New Titanicfeasible or folly


Will C. White

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Apr 18, 2007
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One thing to consider however may be a resurgence in smaller coal fired vessels, when one considers the amount of fuel available and new clean technologies. Air cargo is very inefficient for large loads, and with the price of conventional fuel (ethanol is no replacement; neither is nuke), and I really don't think any of us want to leap all the way backwards to sail.
 

Bob Godfrey

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Nov 22, 2002
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Bearing in mind not only the fuel shortage but also the growing problem of obesity and lack of exercise on both sides of the Atlantic, perhaps we should go back to galleys?
 

Ben Lemmon

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Oct 9, 2009
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quote:

perhaps we should go back to galleys?
To quote Ruth's menial and completely ironic phrase (just for the heck of it): "I can hardly think of a skill that I should need less."

If you went back to galleys, you would have a revolt within a week, deeming the practice as "slave labor." Such a needlessly liberalistic society in which we live. *sigh* Aren't there other things to divert their attention?​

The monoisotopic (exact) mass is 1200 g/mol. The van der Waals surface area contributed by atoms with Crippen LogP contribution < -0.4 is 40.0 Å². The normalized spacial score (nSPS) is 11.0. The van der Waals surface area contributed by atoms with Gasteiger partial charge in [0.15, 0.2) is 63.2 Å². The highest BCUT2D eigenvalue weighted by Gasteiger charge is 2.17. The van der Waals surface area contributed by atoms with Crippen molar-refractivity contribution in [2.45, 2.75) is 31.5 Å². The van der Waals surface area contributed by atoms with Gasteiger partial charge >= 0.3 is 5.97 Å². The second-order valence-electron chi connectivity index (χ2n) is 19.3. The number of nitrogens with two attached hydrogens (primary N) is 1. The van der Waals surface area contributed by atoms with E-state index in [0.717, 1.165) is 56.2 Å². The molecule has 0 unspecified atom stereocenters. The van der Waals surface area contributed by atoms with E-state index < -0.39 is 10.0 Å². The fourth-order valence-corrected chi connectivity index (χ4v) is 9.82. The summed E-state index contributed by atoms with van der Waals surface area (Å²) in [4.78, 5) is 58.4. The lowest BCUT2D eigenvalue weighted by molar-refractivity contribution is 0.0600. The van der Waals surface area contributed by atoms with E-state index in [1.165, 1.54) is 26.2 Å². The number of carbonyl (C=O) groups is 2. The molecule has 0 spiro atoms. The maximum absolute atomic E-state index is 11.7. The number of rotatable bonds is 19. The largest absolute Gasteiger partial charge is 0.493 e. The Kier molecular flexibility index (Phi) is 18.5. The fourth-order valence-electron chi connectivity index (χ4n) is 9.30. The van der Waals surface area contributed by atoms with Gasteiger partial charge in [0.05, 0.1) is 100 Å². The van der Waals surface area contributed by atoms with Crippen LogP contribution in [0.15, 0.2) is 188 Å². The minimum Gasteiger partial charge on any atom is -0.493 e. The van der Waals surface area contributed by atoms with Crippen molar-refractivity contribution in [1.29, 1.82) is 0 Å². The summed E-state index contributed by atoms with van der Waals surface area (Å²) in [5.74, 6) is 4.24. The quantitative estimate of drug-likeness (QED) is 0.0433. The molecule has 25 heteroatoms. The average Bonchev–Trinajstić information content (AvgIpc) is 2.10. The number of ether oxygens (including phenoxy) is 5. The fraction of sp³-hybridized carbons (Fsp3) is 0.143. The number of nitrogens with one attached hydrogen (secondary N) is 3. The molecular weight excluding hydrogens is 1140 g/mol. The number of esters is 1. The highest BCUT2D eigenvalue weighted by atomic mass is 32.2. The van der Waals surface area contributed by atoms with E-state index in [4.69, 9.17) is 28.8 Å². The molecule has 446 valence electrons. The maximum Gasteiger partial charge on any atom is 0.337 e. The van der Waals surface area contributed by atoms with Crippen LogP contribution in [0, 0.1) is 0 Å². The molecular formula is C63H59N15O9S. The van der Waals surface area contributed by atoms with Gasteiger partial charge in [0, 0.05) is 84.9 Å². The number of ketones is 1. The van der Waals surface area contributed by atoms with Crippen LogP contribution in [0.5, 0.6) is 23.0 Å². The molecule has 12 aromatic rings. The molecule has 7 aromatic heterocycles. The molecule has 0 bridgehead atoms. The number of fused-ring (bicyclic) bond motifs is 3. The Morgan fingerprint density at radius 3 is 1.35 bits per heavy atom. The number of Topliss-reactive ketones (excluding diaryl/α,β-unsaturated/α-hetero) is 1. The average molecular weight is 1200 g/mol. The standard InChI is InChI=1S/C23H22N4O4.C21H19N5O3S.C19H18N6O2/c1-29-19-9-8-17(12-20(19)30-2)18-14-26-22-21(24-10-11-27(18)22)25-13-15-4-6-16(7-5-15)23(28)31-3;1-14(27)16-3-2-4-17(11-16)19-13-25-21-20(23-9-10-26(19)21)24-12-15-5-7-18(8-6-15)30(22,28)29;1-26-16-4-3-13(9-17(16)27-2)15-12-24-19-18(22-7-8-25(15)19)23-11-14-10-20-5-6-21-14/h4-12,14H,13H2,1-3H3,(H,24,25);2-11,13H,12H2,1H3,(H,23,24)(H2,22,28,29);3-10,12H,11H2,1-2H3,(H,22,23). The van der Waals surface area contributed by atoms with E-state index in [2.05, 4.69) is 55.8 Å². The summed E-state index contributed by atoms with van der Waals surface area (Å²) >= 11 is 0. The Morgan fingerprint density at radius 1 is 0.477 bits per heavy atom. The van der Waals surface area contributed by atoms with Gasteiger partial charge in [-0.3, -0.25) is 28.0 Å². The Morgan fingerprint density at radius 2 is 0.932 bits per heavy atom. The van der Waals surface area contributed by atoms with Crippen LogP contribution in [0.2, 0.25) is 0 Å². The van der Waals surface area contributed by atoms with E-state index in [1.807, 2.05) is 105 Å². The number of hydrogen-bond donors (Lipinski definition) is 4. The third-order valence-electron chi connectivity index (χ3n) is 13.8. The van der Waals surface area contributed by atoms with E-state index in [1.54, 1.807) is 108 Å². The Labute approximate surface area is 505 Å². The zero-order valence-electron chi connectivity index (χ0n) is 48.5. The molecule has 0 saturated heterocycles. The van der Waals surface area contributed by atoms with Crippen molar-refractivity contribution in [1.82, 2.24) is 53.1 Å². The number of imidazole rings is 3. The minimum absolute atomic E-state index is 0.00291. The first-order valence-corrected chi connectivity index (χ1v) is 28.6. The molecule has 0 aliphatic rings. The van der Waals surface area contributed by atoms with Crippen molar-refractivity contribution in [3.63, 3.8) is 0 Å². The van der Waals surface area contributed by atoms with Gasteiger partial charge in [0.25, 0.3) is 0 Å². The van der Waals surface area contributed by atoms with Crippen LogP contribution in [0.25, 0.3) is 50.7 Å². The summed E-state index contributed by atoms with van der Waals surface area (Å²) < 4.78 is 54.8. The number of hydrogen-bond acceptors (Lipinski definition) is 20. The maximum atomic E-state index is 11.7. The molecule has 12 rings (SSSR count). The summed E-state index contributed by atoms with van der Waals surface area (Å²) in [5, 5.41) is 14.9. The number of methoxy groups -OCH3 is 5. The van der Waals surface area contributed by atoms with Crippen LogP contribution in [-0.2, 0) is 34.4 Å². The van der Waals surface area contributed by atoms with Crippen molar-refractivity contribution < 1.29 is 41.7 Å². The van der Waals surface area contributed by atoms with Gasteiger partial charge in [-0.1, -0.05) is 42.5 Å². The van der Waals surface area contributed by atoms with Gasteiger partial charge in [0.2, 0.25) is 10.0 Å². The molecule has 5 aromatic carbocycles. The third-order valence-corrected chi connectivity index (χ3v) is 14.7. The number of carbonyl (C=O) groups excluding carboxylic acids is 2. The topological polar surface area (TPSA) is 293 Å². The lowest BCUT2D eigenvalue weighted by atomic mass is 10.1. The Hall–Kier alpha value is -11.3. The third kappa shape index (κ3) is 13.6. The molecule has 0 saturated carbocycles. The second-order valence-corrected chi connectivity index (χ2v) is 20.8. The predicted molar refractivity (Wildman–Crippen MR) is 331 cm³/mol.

Dec 2, 2000
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>>(ethanol is no replacement; neither is nuke),<<

Don't be so sure, at least in the near term.

Biofuels at least show some promise but I wouldn't bet on coal taking over in our lifetimes. Your grandchildren may see it on some level but they sure as hell won't be stoking it manually. There have been merchant ships in service in the modern age which use it, but in a finely pulverized form with machinary feeding the boilers.
 
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Matt Pereira

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the whole ethanol is pointless cause from the documents i have access to in the auto field it takes the heat of roughly 2 gallons of diesel fuel to create 1 gallon of ethanol. Not that good of a replacement.

To the topic if you want a period correct Titanic why not do like some of the people have done and build very (very I stress) large models. I started work on a 6ft model myself and theres people out there that have went larger than that. Just a thought though.
 
Jan 28, 2003
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quote:

Bearing in mind not only the fuel shortage but also the growing problem of obesity and lack of exercise on both sides of the Atlantic, perhaps we should go back to galleys?
Well, Bob, it's an idea that has legs, yes indeed. Few difficulties, though. Are the obese fit enough to stand the regimen, or are indeed the stick insects, like me? And then there's our growing lack of concentration. Even if I did survive rowing for a few hours, and ignoring the obsese having cardiac arrest alongside me, I'd be woolgathering about ... oh, just stuff ... and get out of synch, despite the beating drum and the threat of being chucked over the side.​